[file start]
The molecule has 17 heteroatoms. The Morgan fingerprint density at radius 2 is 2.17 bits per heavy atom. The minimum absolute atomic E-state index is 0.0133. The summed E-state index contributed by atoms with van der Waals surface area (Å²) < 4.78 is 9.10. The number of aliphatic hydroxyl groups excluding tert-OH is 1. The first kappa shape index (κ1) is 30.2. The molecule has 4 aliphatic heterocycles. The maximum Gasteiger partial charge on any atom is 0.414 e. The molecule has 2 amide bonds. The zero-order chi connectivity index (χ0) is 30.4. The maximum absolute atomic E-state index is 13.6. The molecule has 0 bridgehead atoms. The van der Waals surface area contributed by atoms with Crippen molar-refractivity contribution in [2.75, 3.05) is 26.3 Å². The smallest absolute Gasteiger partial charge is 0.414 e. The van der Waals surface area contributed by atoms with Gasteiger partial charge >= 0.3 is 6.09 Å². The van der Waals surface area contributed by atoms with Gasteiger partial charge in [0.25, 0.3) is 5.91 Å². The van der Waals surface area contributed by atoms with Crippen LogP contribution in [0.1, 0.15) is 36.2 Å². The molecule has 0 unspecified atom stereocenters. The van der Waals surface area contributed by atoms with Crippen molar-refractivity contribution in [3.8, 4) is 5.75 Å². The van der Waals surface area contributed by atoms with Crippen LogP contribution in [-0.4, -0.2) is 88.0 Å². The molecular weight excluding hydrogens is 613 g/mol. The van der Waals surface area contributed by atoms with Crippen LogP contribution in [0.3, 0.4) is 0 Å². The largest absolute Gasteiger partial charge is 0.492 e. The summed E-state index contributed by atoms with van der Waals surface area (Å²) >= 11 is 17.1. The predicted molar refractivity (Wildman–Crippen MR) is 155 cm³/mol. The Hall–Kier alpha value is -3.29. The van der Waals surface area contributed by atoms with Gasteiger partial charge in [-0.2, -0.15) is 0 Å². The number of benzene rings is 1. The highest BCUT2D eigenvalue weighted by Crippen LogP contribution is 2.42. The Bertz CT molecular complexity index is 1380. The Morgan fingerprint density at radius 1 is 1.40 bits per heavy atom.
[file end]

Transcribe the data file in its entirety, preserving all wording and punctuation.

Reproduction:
The molecule has 17 heteroatoms. The Morgan fingerprint density at radius 2 is 2.17 bits per heavy atom. The minimum absolute atomic E-state index is 0.0133. The summed E-state index contributed by atoms with van der Waals surface area (Å²) < 4.78 is 9.10. The number of aliphatic hydroxyl groups excluding tert-OH is 1. The first kappa shape index (κ1) is 30.2. The molecule has 4 aliphatic heterocycles. The maximum Gasteiger partial charge on any atom is 0.414 e. The molecule has 2 amide bonds. The zero-order chi connectivity index (χ0) is 30.4. The maximum absolute atomic E-state index is 13.6. The molecule has 0 bridgehead atoms. The van der Waals surface area contributed by atoms with Crippen molar-refractivity contribution in [2.75, 3.05) is 26.3 Å². The smallest absolute Gasteiger partial charge is 0.414 e. The van der Waals surface area contributed by atoms with Gasteiger partial charge >= 0.3 is 6.09 Å². The van der Waals surface area contributed by atoms with Gasteiger partial charge in [0.25, 0.3) is 5.91 Å². The van der Waals surface area contributed by atoms with Crippen LogP contribution in [0.1, 0.15) is 36.2 Å². The molecule has 0 unspecified atom stereocenters. The van der Waals surface area contributed by atoms with Crippen molar-refractivity contribution in [3.8, 4) is 5.75 Å². The van der Waals surface area contributed by atoms with Crippen LogP contribution in [-0.4, -0.2) is 88.0 Å². The molecular weight excluding hydrogens is 613 g/mol. The van der Waals surface area contributed by atoms with Crippen LogP contribution in [0.3, 0.4) is 0 Å². The largest absolute Gasteiger partial charge is 0.492 e. The summed E-state index contributed by atoms with van der Waals surface area (Å²) >= 11 is 17.1. The predicted molar refractivity (Wildman–Crippen MR) is 155 cm³/mol. The Hall–Kier alpha value is -3.29. The van der Waals surface area contributed by atoms with Gasteiger partial charge in [-0.2, -0.15) is 0 Å². The number of benzene rings is 1. The highest BCUT2D eigenvalue weighted by Crippen LogP contribution is 2.42. The Bertz CT molecular complexity index is 1380. The Morgan fingerprint density at radius 1 is 1.40 bits per heavy atom.